enabled with some type of universal language interface (ULI) that will
allow each of us to communicate with technology, through technology -
in real-time, seamlessly. With this advent, enormous business
opportunity will present itself for developing, supporting, and maintaining
an infrastructure that facilitates collaboration in a connected
Collaborative markets will make the transition to O2O markets - or
one-to-one markets. Future analysis of customer behavior will enable
businesses to offer unique and differentiated service in every
O2O 'connection' or encounter they have with a customer.
The development and expansion of application service providers (ASP's),
eCRM, datamining, e-marketplaces, all sustain this catalyst movement.
But this is only the beginning of the O2O market.
Bottom Line: Growing global connectivity and entry barrier breakdown
will likely enable anyone to buy, sell and collaborate with anyone over
the Internet. Hybrids of eBay, Amazon.com and Yahoo! will appear on
an even more personal or one-on-one basis.
A market convergence is beginning to take place. Growing mergers,
alliances, joint ventures and partnerships all contribute to the blurring
of once clear company boundaries. The current sharing of assets,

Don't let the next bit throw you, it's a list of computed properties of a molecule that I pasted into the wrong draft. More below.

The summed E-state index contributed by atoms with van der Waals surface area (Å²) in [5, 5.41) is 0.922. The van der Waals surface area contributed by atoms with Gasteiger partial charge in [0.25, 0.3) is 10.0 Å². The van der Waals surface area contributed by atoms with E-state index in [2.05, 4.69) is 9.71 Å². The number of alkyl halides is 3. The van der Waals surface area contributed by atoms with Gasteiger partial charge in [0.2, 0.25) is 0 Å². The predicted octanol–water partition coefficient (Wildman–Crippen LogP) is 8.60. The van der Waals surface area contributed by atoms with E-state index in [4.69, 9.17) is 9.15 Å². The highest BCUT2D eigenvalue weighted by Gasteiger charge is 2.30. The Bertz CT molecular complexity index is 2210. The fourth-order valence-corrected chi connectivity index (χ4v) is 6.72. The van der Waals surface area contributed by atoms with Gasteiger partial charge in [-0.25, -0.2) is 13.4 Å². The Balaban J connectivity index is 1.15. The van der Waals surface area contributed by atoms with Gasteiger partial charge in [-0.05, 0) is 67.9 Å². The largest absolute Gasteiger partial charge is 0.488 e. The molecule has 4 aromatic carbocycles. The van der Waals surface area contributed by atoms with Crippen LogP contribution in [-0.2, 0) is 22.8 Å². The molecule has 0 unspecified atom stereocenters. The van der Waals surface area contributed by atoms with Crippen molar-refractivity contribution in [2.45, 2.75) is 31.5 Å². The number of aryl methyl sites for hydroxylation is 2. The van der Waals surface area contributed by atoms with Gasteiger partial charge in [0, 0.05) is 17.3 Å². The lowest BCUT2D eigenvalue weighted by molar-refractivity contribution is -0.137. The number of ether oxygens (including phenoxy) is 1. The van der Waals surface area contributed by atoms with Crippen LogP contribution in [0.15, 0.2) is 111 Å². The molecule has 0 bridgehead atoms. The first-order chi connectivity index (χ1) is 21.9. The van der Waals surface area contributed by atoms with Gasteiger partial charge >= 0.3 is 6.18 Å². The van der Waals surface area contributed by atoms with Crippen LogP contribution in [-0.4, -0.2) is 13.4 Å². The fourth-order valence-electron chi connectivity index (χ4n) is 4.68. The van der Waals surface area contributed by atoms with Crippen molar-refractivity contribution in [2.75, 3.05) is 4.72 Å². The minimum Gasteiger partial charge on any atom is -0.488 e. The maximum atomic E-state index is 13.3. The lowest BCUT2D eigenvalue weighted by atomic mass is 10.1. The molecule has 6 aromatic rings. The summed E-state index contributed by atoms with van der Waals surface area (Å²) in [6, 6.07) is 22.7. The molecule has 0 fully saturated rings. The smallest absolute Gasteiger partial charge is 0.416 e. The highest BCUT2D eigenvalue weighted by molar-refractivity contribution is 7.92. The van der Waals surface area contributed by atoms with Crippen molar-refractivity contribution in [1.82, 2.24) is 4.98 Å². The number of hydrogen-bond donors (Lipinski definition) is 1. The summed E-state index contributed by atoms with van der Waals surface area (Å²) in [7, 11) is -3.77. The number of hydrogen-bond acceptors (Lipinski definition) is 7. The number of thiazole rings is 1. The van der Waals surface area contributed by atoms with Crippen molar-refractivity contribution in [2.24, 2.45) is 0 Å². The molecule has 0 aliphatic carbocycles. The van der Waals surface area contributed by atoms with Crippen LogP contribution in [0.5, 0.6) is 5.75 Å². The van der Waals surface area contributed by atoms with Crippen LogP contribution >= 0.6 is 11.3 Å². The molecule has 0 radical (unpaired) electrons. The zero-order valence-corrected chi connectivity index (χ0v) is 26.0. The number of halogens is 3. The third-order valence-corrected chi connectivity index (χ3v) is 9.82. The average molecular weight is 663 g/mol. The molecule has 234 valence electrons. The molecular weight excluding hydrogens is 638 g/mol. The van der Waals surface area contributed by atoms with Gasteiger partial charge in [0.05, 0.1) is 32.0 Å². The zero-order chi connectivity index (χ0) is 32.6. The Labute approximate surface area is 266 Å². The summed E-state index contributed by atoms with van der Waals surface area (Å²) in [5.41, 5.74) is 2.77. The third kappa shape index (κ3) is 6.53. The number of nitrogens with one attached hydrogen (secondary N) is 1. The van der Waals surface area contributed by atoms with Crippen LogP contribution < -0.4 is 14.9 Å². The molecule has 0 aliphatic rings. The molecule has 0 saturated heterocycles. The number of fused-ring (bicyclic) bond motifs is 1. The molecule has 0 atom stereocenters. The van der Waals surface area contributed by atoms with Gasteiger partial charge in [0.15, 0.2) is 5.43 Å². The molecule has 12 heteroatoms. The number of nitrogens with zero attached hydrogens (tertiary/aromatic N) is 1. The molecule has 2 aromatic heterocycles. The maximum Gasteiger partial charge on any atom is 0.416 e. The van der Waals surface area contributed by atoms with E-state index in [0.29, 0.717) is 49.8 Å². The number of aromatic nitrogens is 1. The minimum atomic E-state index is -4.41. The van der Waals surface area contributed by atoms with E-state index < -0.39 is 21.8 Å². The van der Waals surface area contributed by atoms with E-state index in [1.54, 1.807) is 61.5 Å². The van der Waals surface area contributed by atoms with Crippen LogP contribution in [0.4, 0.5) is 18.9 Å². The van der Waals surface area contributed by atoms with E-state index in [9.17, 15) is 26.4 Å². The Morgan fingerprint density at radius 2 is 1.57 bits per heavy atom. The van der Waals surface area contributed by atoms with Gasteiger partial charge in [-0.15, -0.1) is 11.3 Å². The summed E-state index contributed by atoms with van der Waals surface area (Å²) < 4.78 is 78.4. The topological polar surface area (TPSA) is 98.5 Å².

co-opetition, joint-venture development, and outsourcing all suggest
that this convergence is already underway.
Who does this convergence affect most? It primarily affects the customer
or consumer of such products and services. In the middle of all of the
'convergence' that's taking place, the consumer 's information is being
collected, processed and analyzed. Businesses will be anxious to use
this information to determine their customer needs and future prospects.
Bottom Line: As markets and business models move from collision to
eventual convergence, the consumer will need to be aware of the need
to protect their privacy. It will be the consumer who will dictate what
information will be made available while making purchases and inquiries.
Power will be transferred back to the paying consumer.
7. Intellectual Assets